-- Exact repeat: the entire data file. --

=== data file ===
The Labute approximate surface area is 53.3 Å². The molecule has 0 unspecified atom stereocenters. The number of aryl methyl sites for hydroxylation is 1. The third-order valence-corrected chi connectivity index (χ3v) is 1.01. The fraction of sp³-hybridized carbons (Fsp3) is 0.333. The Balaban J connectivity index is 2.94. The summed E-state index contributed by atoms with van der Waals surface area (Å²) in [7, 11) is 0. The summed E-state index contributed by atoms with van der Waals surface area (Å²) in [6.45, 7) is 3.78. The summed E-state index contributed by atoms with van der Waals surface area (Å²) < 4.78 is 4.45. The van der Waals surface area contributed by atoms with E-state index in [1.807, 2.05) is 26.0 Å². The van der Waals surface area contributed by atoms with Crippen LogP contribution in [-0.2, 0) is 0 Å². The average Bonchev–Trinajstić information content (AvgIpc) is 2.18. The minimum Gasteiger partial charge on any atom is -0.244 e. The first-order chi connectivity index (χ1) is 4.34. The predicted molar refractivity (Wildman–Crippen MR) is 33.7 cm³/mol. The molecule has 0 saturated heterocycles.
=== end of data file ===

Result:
The Labute approximate surface area is 53.3 Å². The molecule has 0 unspecified atom stereocenters. The number of aryl methyl sites for hydroxylation is 1. The third-order valence-corrected chi connectivity index (χ3v) is 1.01. The fraction of sp³-hybridized carbons (Fsp3) is 0.333. The Balaban J connectivity index is 2.94. The summed E-state index contributed by atoms with van der Waals surface area (Å²) in [7, 11) is 0. The summed E-state index contributed by atoms with van der Waals surface area (Å²) in [6.45, 7) is 3.78. The summed E-state index contributed by atoms with van der Waals surface area (Å²) < 4.78 is 4.45. The van der Waals surface area contributed by atoms with E-state index in [1.807, 2.05) is 26.0 Å². The van der Waals surface area contributed by atoms with Crippen LogP contribution in [-0.2, 0) is 0 Å². The average Bonchev–Trinajstić information content (AvgIpc) is 2.18. The minimum Gasteiger partial charge on any atom is -0.244 e. The first-order chi connectivity index (χ1) is 4.34. The predicted molar refractivity (Wildman–Crippen MR) is 33.7 cm³/mol. The molecule has 0 saturated heterocycles.